'It's like crazy': Ava Jones back on the basketball court after crash
WICHITA, Kan. (KAKE) - It's been four months since a July 5 crash changed Ava Jones' life, and hit pause on the Nickerson High School basketball star's basketball career, but she's pushing past all expectations.
Back on July 5, police in Louisville, Kentucky said a driver under the influence hit Ava, her mother Amy, brother Creek and father Trey while they where in the city for her basketball tournament. The crash killed Trey, and critically injured Ava and Amy, leaving them fighting for their lives.
KAKE News has followed the family's road to recovery ever, from the weeks spent in a Louisville rehabilitation center, to the support here in Kansas and finally their return home in August. Ava told KAKE's John Hayes Sunday that that support has kept her going through all of the many highs and lows of her recovery.
"It's like crazy. I mean I can't even fathom it," said Jones. "It's just crazy and it gives me more motivation to, you know, I mean I'm doing the most I can do, but to get back on the court someday, eventually."
Currently, Ava said she has to commute to Wichita three times a week as she works to build up her strength, and bring her body back to as close to normal as she can get it.
"My physical therapy and occupational therapy and speech, the people that have been doing it are great," said Jones. "Right now it's so much better than it was and everything I've done before they tested me on that first day and it's just gotten so much better in a short amount of time."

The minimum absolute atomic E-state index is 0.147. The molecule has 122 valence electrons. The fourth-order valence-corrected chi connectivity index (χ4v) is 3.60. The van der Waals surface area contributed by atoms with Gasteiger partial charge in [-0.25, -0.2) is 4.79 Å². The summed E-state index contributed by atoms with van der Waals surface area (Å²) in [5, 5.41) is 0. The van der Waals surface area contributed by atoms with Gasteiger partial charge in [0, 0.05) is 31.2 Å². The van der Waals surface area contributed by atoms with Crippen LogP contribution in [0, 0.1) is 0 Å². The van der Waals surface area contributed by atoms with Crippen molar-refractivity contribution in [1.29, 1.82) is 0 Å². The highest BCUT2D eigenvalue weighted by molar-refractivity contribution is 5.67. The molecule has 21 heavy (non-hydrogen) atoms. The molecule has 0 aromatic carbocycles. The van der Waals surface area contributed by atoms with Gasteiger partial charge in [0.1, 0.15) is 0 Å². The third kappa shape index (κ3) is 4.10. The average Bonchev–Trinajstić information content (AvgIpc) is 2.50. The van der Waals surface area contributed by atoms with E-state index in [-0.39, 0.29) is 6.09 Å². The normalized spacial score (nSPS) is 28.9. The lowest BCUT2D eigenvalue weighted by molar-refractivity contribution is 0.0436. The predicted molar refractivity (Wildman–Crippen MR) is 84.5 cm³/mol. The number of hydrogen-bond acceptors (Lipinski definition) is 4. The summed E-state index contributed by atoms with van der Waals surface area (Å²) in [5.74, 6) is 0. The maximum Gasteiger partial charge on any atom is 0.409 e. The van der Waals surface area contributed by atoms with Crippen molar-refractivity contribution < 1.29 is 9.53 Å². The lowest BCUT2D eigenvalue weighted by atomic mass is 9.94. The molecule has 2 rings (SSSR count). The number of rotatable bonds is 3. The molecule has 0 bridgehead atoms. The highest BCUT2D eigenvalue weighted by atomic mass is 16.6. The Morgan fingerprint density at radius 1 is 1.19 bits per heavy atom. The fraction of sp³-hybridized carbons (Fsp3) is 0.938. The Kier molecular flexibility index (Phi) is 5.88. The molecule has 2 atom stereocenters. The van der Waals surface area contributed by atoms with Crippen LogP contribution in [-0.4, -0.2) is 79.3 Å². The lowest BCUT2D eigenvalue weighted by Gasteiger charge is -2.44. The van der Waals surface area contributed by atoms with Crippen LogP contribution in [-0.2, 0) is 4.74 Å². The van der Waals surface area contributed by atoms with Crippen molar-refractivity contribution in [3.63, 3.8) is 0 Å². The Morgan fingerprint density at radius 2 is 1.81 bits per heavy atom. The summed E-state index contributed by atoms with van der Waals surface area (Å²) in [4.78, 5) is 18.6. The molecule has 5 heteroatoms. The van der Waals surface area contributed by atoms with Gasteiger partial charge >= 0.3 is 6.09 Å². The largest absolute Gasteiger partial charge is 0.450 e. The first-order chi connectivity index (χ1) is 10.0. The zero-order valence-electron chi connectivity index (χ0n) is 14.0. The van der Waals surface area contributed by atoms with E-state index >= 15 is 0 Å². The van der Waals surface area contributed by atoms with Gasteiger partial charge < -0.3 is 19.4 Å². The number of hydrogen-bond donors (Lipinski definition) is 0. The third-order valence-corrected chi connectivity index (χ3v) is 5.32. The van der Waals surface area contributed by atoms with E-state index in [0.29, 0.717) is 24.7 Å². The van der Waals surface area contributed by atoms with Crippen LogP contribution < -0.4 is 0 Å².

That progress was made clear by a video shared on social media Saturday, showing the University of Iowa commit practicing dribbling, coordination and shooting a basketball.
Ava announced in a tweet that on Wednesday she'll sign her National Letter of Intent to play for Iowa.
"That was actually my first time I've trained in like six months, five months," said Jones. "The first clip I dribble with my right hand, trying to, and I can dribble with my left hand like normal, but my right hand is just not normal."
What Jones said does feel normal, is getting to practice at all, something she told KAKE News she doesn't take for granted given everything that she's been through. She said she plans to get as much practice time as she can in between therapy sessions and upcoming surgeries to help her heal.
KAKE News also asked Jones if there was anything else she wanted to add to her supporters.
"Just thank you to the community, I mean country," Jones said. "A lot of people from Iowa have been supportive. And yeah, it's been crazy."